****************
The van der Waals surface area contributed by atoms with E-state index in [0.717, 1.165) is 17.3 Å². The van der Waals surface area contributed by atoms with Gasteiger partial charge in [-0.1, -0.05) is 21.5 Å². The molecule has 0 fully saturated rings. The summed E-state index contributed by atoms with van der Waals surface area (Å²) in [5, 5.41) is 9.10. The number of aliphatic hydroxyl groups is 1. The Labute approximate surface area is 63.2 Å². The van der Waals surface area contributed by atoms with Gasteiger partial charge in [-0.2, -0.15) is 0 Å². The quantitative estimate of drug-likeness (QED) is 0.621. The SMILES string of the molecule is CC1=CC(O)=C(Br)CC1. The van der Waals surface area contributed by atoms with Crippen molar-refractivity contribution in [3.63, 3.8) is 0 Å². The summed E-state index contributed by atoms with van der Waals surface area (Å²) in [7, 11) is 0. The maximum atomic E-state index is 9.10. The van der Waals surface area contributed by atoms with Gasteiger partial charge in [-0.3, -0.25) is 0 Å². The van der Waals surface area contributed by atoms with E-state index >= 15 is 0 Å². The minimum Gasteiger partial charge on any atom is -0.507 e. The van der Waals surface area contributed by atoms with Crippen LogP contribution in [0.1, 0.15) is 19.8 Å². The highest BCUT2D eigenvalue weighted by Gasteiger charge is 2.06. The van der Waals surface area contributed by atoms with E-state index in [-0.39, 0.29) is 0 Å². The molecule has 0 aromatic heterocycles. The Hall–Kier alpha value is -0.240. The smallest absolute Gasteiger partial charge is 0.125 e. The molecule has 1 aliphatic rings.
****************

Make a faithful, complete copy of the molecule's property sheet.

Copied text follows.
The van der Waals surface area contributed by atoms with E-state index in [0.717, 1.165) is 17.3 Å². The van der Waals surface area contributed by atoms with Gasteiger partial charge in [-0.1, -0.05) is 21.5 Å². The molecule has 0 fully saturated rings. The summed E-state index contributed by atoms with van der Waals surface area (Å²) in [5, 5.41) is 9.10. The number of aliphatic hydroxyl groups is 1. The Labute approximate surface area is 63.2 Å². The van der Waals surface area contributed by atoms with Gasteiger partial charge in [-0.2, -0.15) is 0 Å². The quantitative estimate of drug-likeness (QED) is 0.621. The SMILES string of the molecule is CC1=CC(O)=C(Br)CC1. The van der Waals surface area contributed by atoms with Crippen molar-refractivity contribution in [3.63, 3.8) is 0 Å². The summed E-state index contributed by atoms with van der Waals surface area (Å²) in [7, 11) is 0. The maximum atomic E-state index is 9.10. The van der Waals surface area contributed by atoms with Gasteiger partial charge in [-0.3, -0.25) is 0 Å². The van der Waals surface area contributed by atoms with E-state index >= 15 is 0 Å². The minimum Gasteiger partial charge on any atom is -0.507 e. The van der Waals surface area contributed by atoms with Crippen LogP contribution in [0.1, 0.15) is 19.8 Å². The highest BCUT2D eigenvalue weighted by Gasteiger charge is 2.06. The van der Waals surface area contributed by atoms with E-state index in [-0.39, 0.29) is 0 Å². The molecule has 0 aromatic heterocycles. The Hall–Kier alpha value is -0.240. The smallest absolute Gasteiger partial charge is 0.125 e. The molecule has 1 aliphatic rings.